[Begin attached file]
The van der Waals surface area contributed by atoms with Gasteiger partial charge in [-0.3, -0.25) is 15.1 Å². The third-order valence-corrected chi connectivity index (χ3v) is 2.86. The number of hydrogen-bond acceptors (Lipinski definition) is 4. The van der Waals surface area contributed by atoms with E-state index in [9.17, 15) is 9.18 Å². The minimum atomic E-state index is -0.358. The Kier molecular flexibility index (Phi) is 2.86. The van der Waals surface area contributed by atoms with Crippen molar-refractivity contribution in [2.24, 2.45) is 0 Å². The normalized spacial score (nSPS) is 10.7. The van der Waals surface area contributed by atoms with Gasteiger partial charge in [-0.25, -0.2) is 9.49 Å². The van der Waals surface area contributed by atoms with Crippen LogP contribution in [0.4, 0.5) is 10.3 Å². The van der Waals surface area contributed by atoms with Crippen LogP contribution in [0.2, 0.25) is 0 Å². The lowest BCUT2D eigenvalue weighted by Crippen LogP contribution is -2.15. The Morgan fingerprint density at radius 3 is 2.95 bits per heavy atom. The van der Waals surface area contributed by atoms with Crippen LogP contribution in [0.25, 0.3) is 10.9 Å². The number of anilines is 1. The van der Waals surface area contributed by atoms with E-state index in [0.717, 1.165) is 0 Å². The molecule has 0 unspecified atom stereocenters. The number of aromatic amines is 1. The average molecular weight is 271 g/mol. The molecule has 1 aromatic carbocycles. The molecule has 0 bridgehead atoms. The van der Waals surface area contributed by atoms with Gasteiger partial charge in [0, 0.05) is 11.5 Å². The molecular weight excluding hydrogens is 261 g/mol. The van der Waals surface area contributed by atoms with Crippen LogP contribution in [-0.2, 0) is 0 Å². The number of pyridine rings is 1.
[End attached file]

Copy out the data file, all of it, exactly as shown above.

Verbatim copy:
The van der Waals surface area contributed by atoms with Gasteiger partial charge in [-0.3, -0.25) is 15.1 Å². The third-order valence-corrected chi connectivity index (χ3v) is 2.86. The number of hydrogen-bond acceptors (Lipinski definition) is 4. The van der Waals surface area contributed by atoms with E-state index in [9.17, 15) is 9.18 Å². The minimum atomic E-state index is -0.358. The Kier molecular flexibility index (Phi) is 2.86. The van der Waals surface area contributed by atoms with Crippen molar-refractivity contribution in [2.24, 2.45) is 0 Å². The normalized spacial score (nSPS) is 10.7. The van der Waals surface area contributed by atoms with Gasteiger partial charge in [-0.25, -0.2) is 9.49 Å². The van der Waals surface area contributed by atoms with Crippen LogP contribution in [0.4, 0.5) is 10.3 Å². The van der Waals surface area contributed by atoms with Crippen LogP contribution in [0.2, 0.25) is 0 Å². The lowest BCUT2D eigenvalue weighted by Crippen LogP contribution is -2.15. The Morgan fingerprint density at radius 3 is 2.95 bits per heavy atom. The van der Waals surface area contributed by atoms with Crippen LogP contribution in [0.25, 0.3) is 10.9 Å². The number of anilines is 1. The van der Waals surface area contributed by atoms with E-state index in [0.717, 1.165) is 0 Å². The molecule has 0 unspecified atom stereocenters. The number of aromatic amines is 1. The average molecular weight is 271 g/mol. The molecule has 1 aromatic carbocycles. The molecule has 0 bridgehead atoms. The van der Waals surface area contributed by atoms with Gasteiger partial charge in [0, 0.05) is 11.5 Å². The molecular weight excluding hydrogens is 261 g/mol. The van der Waals surface area contributed by atoms with Crippen LogP contribution in [-0.2, 0) is 0 Å². The number of pyridine rings is 1.